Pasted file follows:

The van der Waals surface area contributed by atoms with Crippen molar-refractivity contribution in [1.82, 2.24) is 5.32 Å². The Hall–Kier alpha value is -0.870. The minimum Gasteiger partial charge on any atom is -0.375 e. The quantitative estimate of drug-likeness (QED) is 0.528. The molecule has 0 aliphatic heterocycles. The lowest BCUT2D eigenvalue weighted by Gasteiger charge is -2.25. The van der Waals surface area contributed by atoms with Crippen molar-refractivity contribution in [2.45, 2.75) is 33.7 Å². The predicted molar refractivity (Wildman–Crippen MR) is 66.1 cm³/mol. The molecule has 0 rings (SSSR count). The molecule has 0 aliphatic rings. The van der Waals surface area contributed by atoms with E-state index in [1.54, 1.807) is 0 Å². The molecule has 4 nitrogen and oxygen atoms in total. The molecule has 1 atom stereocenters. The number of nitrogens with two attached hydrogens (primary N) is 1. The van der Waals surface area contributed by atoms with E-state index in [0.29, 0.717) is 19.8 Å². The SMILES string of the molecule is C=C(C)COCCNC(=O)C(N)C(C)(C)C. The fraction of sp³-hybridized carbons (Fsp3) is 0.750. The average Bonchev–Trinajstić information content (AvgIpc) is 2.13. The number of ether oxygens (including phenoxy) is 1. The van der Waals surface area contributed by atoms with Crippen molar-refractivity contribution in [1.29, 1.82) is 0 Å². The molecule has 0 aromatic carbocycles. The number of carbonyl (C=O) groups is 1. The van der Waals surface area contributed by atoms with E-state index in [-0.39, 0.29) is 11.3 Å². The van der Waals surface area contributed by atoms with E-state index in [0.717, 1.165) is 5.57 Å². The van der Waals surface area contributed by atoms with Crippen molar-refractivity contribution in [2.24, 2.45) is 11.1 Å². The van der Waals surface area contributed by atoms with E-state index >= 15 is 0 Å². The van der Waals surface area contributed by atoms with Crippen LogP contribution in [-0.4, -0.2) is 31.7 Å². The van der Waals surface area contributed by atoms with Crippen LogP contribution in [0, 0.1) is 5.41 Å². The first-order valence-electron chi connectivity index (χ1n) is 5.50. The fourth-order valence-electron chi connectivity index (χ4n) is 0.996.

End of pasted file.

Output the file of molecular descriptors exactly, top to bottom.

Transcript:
The van der Waals surface area contributed by atoms with Crippen molar-refractivity contribution in [1.82, 2.24) is 5.32 Å². The Hall–Kier alpha value is -0.870. The minimum Gasteiger partial charge on any atom is -0.375 e. The quantitative estimate of drug-likeness (QED) is 0.528. The molecule has 0 aliphatic heterocycles. The lowest BCUT2D eigenvalue weighted by Gasteiger charge is -2.25. The van der Waals surface area contributed by atoms with Crippen molar-refractivity contribution in [2.45, 2.75) is 33.7 Å². The predicted molar refractivity (Wildman–Crippen MR) is 66.1 cm³/mol. The molecule has 0 rings (SSSR count). The molecule has 0 aliphatic rings. The van der Waals surface area contributed by atoms with E-state index in [1.54, 1.807) is 0 Å². The molecule has 4 nitrogen and oxygen atoms in total. The molecule has 1 atom stereocenters. The number of nitrogens with two attached hydrogens (primary N) is 1. The van der Waals surface area contributed by atoms with E-state index in [0.29, 0.717) is 19.8 Å². The SMILES string of the molecule is C=C(C)COCCNC(=O)C(N)C(C)(C)C. The fraction of sp³-hybridized carbons (Fsp3) is 0.750. The average Bonchev–Trinajstić information content (AvgIpc) is 2.13. The number of ether oxygens (including phenoxy) is 1. The van der Waals surface area contributed by atoms with Crippen molar-refractivity contribution in [1.29, 1.82) is 0 Å². The molecule has 0 aromatic carbocycles. The number of carbonyl (C=O) groups is 1. The van der Waals surface area contributed by atoms with E-state index in [-0.39, 0.29) is 11.3 Å². The van der Waals surface area contributed by atoms with E-state index in [0.717, 1.165) is 5.57 Å². The van der Waals surface area contributed by atoms with Crippen molar-refractivity contribution in [2.24, 2.45) is 11.1 Å². The van der Waals surface area contributed by atoms with E-state index >= 15 is 0 Å². The van der Waals surface area contributed by atoms with Crippen LogP contribution in [-0.4, -0.2) is 31.7 Å². The van der Waals surface area contributed by atoms with Crippen LogP contribution in [0, 0.1) is 5.41 Å². The first-order valence-electron chi connectivity index (χ1n) is 5.50. The fourth-order valence-electron chi connectivity index (χ4n) is 0.996.